The process to remove the stopper/strainer may vary, but in most cases, it will involve removing the screws securing the strainer/stopper and a little bit of twisting and lifting. Once removed, use this chance to thoroughly clean the stopper/strainer to remove any hair and soap buildup.
Step 2: Fill the bathtub
Since the toilet plunger works based on pressure, some standing water in the bathtub is required to create suction.
So, fill the bathtub with just enough water (a few inches would suffice) to submerge the end of the plunger. Test the plunger to make sure it gets suction, and add more water as needed.
Step 3: Use the plunger
Place the end (the bowl) of the plunger right over the drain, then push and pull it rapidly to create a suction. Wear protective gears as needed, and expect gunk and scum buildup along with dirty water to rush out of the drain as you are plunging it.
Plunge the drain around 10 times or so and release it. Test if there’s any scum/gunk coming out of the drain, and consider adding more force if that’s not the case. Keep plunging until the water drains after you remove the plunger.
If this technique doesn’t work and the bathtub is still clogged, you may want to test a different method.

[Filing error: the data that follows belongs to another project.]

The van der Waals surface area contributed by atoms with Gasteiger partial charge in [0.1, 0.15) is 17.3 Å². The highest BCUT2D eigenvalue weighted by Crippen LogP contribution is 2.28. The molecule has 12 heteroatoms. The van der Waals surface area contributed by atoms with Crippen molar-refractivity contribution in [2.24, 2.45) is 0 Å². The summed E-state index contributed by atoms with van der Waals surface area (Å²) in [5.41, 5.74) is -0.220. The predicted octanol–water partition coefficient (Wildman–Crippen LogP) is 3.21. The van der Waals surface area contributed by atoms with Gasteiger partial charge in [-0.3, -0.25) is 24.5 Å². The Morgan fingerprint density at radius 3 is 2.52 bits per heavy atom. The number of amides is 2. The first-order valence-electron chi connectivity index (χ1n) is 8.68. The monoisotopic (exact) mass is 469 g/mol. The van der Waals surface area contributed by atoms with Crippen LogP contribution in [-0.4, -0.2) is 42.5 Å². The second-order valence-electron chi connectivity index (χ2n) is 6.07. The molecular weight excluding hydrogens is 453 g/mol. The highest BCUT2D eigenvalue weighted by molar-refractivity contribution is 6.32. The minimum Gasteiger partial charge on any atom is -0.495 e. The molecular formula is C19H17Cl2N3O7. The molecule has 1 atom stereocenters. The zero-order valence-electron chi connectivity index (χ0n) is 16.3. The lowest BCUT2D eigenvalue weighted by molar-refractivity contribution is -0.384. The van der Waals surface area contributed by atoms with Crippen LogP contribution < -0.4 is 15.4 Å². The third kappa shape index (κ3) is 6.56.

6. How to Unclog a Bathtub Drain: How to Clean Strainers and Stoppers
We’ve briefly discussed how to remove strainers/stoppers from your bathtub as we’re discussing the plunger method, and here we’ll have a more in-depth discussion about this method.
With that being said, cleaning strainers and/or stoppers alone can be a great method to get rid of clogging, especially for smaller clogs.
Step 1: Remove strainer/stopper
Remove any screws securing the strainer or stopper. Make sure to keep the screws in a secure place so you won’t lose them. Stoppers may not be secured with any screws, so they tend to be easier to remove.
Step 2: Clean the strainer/stopper
Once you’ve successfully removed the strainer/stopper, thoroughly clean any gunk or wastes around them. You can scrub the stopper and strainer, and make sure they are thoroughly cleaned, especially from any soap scum or hair.
Step 3: Re-install the stopper and strainer